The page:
Marking the 50 years since the 1972 UN Conference on the Human Environment, this year's UN international meeting was called 'Stockholm+50: a healthy planet for the prosperity of all - our responsibility, our opportunity', and was held in Stockholm on 2–3 June 2022.
Those who even vaguely follow international affairs would be aware that there has been a constant flow of high-level policy reports or "calls to action" for decades already but which, regrettably, have failed to deliver much in the way of progress toward planetary health. As noted by this report's authors "the track record to deliver on the [human-environment]ambitions of half a century ago remains poor".
So this report, a collaboration between the StockholmEnvironment Institute (SEI) and the Council on Energy, Environment and Water (CEEW) setout with the aim to leave behind a new legacy:
"Stockholm+50 can be a watershed moment for unlocking change that is substantial and systemic", write the authors. "[The report] presents key actions that can be taken now to seed transformative change and that are needed to redefine the relationship between humans and nature, ensure lasting prosperity for all, and invest in a better future. "
It may be tempting to be dismissive of what might first sound like well-worn hyperbole. But there was something in the pages of this report that caught our attention - and which set it apart from those that have preceded it.
Not only was there recognition about the need to fundamentally redefine the human-nature relationship from one of extraction to one of care, but explicit emphasis was also given to the role of nature connectedness in achieving this.
"Human-nature connectedness should be strengthened in our social norms and value systems, and in how we live our everyday lives, by integrating nature in our cities; protecting animal welfare and shifting to more plant-based diets; increasing nature- based education for children and youth; and recognizing and drawing on Indigenous local knowledge."
In expanding each of these tenets, the authors emphasise that enhancing human-nature connectedness is a powerful approach in rectifying our relationship with the planet. Not only does strengthening connectedness benefit human well-being but higher levels of connectedness have been repeatedly shown to correlate with people's willingness to make choices and engage in behaviours that are 'pro-environment'.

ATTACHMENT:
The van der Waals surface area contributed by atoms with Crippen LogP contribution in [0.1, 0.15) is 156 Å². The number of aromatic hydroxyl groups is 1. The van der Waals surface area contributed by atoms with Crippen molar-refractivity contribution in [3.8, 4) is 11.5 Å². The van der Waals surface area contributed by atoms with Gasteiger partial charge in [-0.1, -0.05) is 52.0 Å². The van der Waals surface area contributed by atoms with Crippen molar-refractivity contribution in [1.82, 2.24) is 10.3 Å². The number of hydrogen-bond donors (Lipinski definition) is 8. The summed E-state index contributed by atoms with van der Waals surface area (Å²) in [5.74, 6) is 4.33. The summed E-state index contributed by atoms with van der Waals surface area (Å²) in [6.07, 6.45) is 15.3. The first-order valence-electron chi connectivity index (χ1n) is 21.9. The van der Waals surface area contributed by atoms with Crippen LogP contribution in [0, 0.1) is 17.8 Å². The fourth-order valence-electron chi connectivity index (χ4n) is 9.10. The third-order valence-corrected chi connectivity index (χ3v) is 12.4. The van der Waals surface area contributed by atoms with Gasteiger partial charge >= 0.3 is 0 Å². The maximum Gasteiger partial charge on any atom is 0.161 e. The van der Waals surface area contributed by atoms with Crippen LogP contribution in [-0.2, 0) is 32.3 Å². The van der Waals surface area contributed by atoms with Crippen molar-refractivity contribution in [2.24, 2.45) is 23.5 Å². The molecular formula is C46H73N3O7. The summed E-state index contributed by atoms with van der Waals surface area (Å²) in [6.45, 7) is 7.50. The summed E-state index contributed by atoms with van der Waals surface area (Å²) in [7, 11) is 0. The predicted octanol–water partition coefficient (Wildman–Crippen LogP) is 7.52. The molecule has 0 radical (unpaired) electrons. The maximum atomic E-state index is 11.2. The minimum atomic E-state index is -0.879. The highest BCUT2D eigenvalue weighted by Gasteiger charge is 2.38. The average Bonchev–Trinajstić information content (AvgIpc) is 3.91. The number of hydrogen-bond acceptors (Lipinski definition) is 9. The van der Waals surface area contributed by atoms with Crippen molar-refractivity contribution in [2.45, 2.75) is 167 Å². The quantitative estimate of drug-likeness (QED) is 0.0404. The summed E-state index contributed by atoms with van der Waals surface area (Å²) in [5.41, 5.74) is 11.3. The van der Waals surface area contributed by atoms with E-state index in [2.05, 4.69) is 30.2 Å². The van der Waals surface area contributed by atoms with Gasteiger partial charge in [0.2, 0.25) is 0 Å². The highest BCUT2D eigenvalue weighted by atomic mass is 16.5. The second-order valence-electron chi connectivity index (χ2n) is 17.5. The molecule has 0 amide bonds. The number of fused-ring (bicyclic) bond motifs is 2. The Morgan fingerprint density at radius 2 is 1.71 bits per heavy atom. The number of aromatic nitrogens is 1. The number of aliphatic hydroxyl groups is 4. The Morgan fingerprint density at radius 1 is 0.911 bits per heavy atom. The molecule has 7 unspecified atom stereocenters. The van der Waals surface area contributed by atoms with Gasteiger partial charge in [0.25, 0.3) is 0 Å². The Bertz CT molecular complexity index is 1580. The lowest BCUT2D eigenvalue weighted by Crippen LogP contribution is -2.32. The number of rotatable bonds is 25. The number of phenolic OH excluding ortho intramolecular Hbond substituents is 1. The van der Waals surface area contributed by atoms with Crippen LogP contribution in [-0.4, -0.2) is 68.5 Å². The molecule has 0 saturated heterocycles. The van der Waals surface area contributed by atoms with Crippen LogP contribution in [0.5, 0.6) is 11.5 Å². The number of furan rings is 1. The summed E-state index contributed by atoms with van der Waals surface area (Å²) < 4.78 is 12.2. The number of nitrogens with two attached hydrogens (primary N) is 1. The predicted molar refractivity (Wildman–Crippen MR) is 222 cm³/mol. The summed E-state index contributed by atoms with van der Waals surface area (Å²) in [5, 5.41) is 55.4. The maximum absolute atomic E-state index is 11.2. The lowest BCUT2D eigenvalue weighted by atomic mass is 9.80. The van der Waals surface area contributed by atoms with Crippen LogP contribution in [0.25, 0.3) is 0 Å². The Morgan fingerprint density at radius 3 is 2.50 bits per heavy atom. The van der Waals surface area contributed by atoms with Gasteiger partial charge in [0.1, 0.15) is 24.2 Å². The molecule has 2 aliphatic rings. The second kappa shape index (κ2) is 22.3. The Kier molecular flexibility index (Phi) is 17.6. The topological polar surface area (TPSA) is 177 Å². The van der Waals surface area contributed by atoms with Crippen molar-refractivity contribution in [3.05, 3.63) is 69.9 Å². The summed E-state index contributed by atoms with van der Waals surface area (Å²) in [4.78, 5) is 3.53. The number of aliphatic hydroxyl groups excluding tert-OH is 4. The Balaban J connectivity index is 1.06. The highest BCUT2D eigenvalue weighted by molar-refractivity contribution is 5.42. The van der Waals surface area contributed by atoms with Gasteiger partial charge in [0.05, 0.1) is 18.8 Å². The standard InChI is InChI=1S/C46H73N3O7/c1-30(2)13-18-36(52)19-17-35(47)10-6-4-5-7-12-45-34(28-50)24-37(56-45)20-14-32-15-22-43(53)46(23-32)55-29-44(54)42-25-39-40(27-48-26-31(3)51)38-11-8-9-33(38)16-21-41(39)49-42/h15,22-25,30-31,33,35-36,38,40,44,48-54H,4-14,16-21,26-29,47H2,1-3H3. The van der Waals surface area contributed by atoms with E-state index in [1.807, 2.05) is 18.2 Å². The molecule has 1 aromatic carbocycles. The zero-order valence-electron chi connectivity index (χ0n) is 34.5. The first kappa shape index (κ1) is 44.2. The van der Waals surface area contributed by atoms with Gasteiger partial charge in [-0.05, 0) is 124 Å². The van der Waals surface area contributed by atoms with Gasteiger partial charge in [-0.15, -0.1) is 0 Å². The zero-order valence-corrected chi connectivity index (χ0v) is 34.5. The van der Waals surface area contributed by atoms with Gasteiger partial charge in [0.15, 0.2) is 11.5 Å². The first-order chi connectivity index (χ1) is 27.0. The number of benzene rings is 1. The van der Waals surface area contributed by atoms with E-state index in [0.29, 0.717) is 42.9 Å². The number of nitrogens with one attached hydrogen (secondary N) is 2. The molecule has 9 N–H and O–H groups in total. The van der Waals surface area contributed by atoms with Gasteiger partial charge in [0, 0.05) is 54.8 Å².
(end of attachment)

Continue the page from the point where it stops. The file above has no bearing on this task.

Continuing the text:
Unlike other reports which have haphazardly referred to humanity's need to reconnect with nature, the authors of this report draw on the wealth of empirical evidence to suggest that "human-nature connectedness can be increased through carefully designed interventions to prompt engagement with nature".
The authors cite the influential work of Prof. Miles Richardson and colleagues who have created a set of 'Nature Connectedness Pathways' that recommend experiencing nature through the senses, being emotionally connected to nature, appreciating the beauty of nature, recognising how nature brings meaning to one's life, and actively caring for nature.
This growing evidence and 'know-how' concerning nature connectedness is now being widely viewed as "an important 'leverage point for deep transformative change towards a sustainable future."
Furthermore, such insights can be adopted in urban design (drawing on, e.g. biophilic design and biomimicry), education and elsewhere, to encourage a "cultural reset" on how we see nature – and how we then 'use' or interact with nature.
This applies equally to both high-income an low-income settings, and at its very core emphasises the need to design liveable urban spaces where residents have equitable access to ecosystems, regardless of socio-economic status or demographics.
The report cites a 2021 study from Barboza and colleagues who looked at more than 1000 cities in 31 European countries and found that up to 43 000 premature deaths could be prevented each year if these cities were to achieve the World Health Organization recommendations regarding residential proximity to greenspace – nearly a third of the European population lives below that recommendation. The authors state that human well-being diminishes as we become physically distanced from the natural spaces needed for health and well-being, inspiration, relaxation or sense of belonging.
Critically, emphasis is also given the to the role of Indigenous knowledge as being essential to informing and strengthening human-nature connectedness and, by extension, the pro-nature behaviours that arise form that.
Overall the report, with its various recommended actions (not all covered in this article) represents a promising paradigmatic shift in the policy sphere:
"Repairing the relationship between people and nature will require redressing a core imbalance in how individuals and societies value nature, so that more emphasis is placed on the intrinsic and relational value of nature than is currently the case."
We equally hope that the work we do at NatureFix can help inculcate the kind of relational values needed for fostering planetary regeneration.
Source: SEI & CEEW (2022). Stockholm+50:Unlocking a Better Future. Stockholm Environment Institute. DOI:10.51414/sei2022.011
Read the fullreport here < https://www.stockholm50.report/unlocking-a-better-future.pdf >